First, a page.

Getting Fit – and Dodging the Drugs

Today I start my third week of ChaLEAN Extreme workouts.  I’ve lost a pound and a half so far, and all those “problem areas” are showing signs of firming up.  Funny how motivation to work out builds on itself.  As I see progress, I get more motivated to hit the next day’s workout, then the next.  It helps that these workouts are actually fun!

Exercise truly is the fountain of youth.  I am younger now than when I was in my 40’s (I am 59 now).  Back then I kept my energy up with lots of caffeine.  My doctor said I had early signs of “metabolic syndrome” (here’s the National Institutes of Health definition:  http://www.nhlbi.nih.gov/health/health-topics/topics/ms/).  He wanted to put me on Fosamax (for bone-density issues) and Lipitor (for my rising cholesterol).  I asked him, how long would I have to take these drugs?  He said, for the rest of your life.  I asked, then what are the drugs curing?  I think that pissed him off.  I declined both drugs and set out to find better answers.  Oh, and to find a new doctor.

Well, my cholesterol has been normal for years now.  My bone density is also normal and holding steady.  Maybe I was just extraordinarily lucky, but I don’t think that is the case.  How do you strengthen bone?  You exercise in a way that stresses bone and causes it to get stronger.  How do you reduce cholesterol?  You reduce stress, reduce sugar, reduce saturated fat, trans-fat, and processed foods.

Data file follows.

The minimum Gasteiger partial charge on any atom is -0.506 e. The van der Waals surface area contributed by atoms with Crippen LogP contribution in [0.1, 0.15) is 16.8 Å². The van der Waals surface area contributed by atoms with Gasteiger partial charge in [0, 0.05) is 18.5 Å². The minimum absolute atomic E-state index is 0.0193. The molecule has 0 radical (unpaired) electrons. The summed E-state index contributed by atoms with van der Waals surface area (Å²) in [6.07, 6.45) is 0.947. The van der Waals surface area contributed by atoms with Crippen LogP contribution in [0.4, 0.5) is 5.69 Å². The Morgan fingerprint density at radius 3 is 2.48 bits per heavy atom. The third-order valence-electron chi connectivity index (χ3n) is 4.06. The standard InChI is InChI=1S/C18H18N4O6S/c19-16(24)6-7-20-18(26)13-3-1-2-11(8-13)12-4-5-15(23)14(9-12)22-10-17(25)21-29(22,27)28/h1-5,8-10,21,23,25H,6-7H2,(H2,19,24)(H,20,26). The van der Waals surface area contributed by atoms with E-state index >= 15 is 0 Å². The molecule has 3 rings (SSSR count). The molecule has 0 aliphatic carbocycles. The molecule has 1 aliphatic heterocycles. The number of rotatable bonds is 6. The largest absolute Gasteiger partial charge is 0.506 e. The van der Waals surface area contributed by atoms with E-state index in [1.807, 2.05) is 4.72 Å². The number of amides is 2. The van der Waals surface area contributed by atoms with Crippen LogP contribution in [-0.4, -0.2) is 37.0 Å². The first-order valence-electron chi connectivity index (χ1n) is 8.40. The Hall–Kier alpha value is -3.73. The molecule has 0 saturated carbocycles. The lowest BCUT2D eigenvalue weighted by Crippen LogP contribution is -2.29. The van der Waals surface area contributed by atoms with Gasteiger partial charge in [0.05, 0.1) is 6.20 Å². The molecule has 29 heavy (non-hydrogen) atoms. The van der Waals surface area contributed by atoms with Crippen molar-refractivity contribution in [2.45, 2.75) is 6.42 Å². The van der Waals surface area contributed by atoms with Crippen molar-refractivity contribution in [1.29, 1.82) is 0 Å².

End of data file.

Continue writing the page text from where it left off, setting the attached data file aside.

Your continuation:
All those things that you think are hurting you really ARE hurting you.  The good news is, you are in control of what you eat, and you control whether you are getting enough exercise.  If that fixes even 70% of any looming health problem, you are 70% better off than you would have been if you did nothing!

The time to take action is now, before you get the bad news from the doc that there is something going on.

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More from the NIH:  “Metabolic syndrome is becoming more common due to a rise in obesity rates among adults. In the future, metabolic syndrome may overtake smoking as the leading risk factor for heart disease.

It is possible to prevent or delay metabolic syndrome, mainly with lifestyle changes. A healthy lifestyle is a lifelong commitment.”

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